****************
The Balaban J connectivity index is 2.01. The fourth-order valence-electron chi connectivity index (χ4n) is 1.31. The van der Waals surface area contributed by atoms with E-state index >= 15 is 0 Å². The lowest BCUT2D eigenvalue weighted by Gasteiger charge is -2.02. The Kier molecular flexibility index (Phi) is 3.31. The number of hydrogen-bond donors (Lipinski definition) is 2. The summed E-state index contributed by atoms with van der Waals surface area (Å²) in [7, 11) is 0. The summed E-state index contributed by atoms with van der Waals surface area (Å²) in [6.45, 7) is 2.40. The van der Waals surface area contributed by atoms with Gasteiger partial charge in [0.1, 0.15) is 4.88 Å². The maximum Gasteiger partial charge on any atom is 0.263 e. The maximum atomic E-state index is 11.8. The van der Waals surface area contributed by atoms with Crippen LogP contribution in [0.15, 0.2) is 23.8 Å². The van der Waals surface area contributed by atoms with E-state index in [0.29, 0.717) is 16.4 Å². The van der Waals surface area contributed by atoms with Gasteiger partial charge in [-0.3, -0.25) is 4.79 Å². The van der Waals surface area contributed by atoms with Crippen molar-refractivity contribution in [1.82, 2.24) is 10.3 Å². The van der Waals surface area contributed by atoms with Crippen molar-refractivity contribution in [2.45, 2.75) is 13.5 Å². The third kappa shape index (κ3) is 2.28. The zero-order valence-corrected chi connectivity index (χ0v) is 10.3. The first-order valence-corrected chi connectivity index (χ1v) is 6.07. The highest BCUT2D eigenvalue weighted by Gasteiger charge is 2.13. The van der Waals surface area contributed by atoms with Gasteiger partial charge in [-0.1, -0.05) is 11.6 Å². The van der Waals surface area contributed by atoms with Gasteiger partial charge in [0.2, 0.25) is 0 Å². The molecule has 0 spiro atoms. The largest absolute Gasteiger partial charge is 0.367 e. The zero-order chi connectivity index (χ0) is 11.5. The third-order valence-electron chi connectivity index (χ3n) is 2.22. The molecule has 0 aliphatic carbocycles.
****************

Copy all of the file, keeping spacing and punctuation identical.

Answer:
The Balaban J connectivity index is 2.01. The fourth-order valence-electron chi connectivity index (χ4n) is 1.31. The van der Waals surface area contributed by atoms with E-state index >= 15 is 0 Å². The lowest BCUT2D eigenvalue weighted by Gasteiger charge is -2.02. The Kier molecular flexibility index (Phi) is 3.31. The number of hydrogen-bond donors (Lipinski definition) is 2. The summed E-state index contributed by atoms with van der Waals surface area (Å²) in [7, 11) is 0. The summed E-state index contributed by atoms with van der Waals surface area (Å²) in [6.45, 7) is 2.40. The van der Waals surface area contributed by atoms with Gasteiger partial charge in [0.1, 0.15) is 4.88 Å². The maximum Gasteiger partial charge on any atom is 0.263 e. The maximum atomic E-state index is 11.8. The van der Waals surface area contributed by atoms with Crippen LogP contribution in [0.15, 0.2) is 23.8 Å². The van der Waals surface area contributed by atoms with E-state index in [0.29, 0.717) is 16.4 Å². The van der Waals surface area contributed by atoms with Gasteiger partial charge in [-0.3, -0.25) is 4.79 Å². The van der Waals surface area contributed by atoms with Crippen molar-refractivity contribution in [1.82, 2.24) is 10.3 Å². The van der Waals surface area contributed by atoms with Crippen molar-refractivity contribution in [2.45, 2.75) is 13.5 Å². The third kappa shape index (κ3) is 2.28. The zero-order valence-corrected chi connectivity index (χ0v) is 10.3. The first-order valence-corrected chi connectivity index (χ1v) is 6.07. The highest BCUT2D eigenvalue weighted by Gasteiger charge is 2.13. The van der Waals surface area contributed by atoms with Gasteiger partial charge in [-0.1, -0.05) is 11.6 Å². The van der Waals surface area contributed by atoms with Gasteiger partial charge in [0.2, 0.25) is 0 Å². The molecule has 0 spiro atoms. The largest absolute Gasteiger partial charge is 0.367 e. The zero-order chi connectivity index (χ0) is 11.5. The third-order valence-electron chi connectivity index (χ3n) is 2.22. The molecule has 0 aliphatic carbocycles.